Two years ago Xia Runying, a female farmer in Jiangxi province, was forcibly sterilized by the local family planning committee in the form of tubal ligation surgery where a woman’s fallopian tubes are clamped, blocked, severed or sealed. After the surgery, her health worsened and she filed a lawsuit against the committee, asserting that the surgery was illegal and seeking compensation; the first such case in China.
At 5 am on the 10th of April 2012, 20 representatives of the Dayuan County family planning committee and the Huanglong township government entered Xia Runying’s home without warning and took her to the Dayuan family planning service centre. There she underwent tubal ligation, despite repeatedly refusing it. The author writes that in the year after her surgery, Xia was spitting blood, had pain in her lower back, was dizzy and suffered from vomiting. In April 2014 she was diagnosed with pelvic congestion syndrome, a painful condition caused by varicose veins in the lower abdomen.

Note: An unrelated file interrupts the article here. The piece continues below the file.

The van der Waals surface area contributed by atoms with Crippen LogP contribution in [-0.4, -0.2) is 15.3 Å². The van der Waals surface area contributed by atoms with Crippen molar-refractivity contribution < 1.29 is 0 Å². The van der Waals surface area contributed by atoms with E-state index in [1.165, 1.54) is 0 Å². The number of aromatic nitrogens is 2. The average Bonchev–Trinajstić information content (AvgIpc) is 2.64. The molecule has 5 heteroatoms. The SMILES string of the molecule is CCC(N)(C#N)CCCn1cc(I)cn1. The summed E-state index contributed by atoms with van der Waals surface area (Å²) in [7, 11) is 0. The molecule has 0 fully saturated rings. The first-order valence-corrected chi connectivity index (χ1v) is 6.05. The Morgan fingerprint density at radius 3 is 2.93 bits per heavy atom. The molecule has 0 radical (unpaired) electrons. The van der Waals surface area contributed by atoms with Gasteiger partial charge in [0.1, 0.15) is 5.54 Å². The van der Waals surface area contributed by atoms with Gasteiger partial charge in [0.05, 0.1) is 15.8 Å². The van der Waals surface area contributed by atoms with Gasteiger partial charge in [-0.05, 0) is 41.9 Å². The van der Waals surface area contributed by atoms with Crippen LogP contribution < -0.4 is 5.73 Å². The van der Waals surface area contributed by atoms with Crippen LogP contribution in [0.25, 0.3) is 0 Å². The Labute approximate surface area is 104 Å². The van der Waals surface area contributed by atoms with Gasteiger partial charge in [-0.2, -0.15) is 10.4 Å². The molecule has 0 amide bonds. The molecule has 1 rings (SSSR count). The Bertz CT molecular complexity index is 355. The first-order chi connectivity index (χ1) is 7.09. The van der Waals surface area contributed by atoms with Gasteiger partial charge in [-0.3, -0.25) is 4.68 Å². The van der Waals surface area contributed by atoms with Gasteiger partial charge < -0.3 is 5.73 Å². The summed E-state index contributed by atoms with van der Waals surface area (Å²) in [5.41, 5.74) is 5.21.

Xia is requesting compensation for her medical and nursing fees as well as the psychological damage incurred. The local family planning committee has acknowledged her illnesses but refutes the claim that they were caused by the surgery. However, the basis of Xia’s claim is that under Chinese law, forced ligation is illegal. Although she and her husband signed for the surgery, they claim to have done so under duress and unaware of the full situation.
The court has seven days to decide whether to accept Xia’s case. Her lawyer believes that there is a good chance of the case being accepted as courts often handle cases such as this where the law has been broken.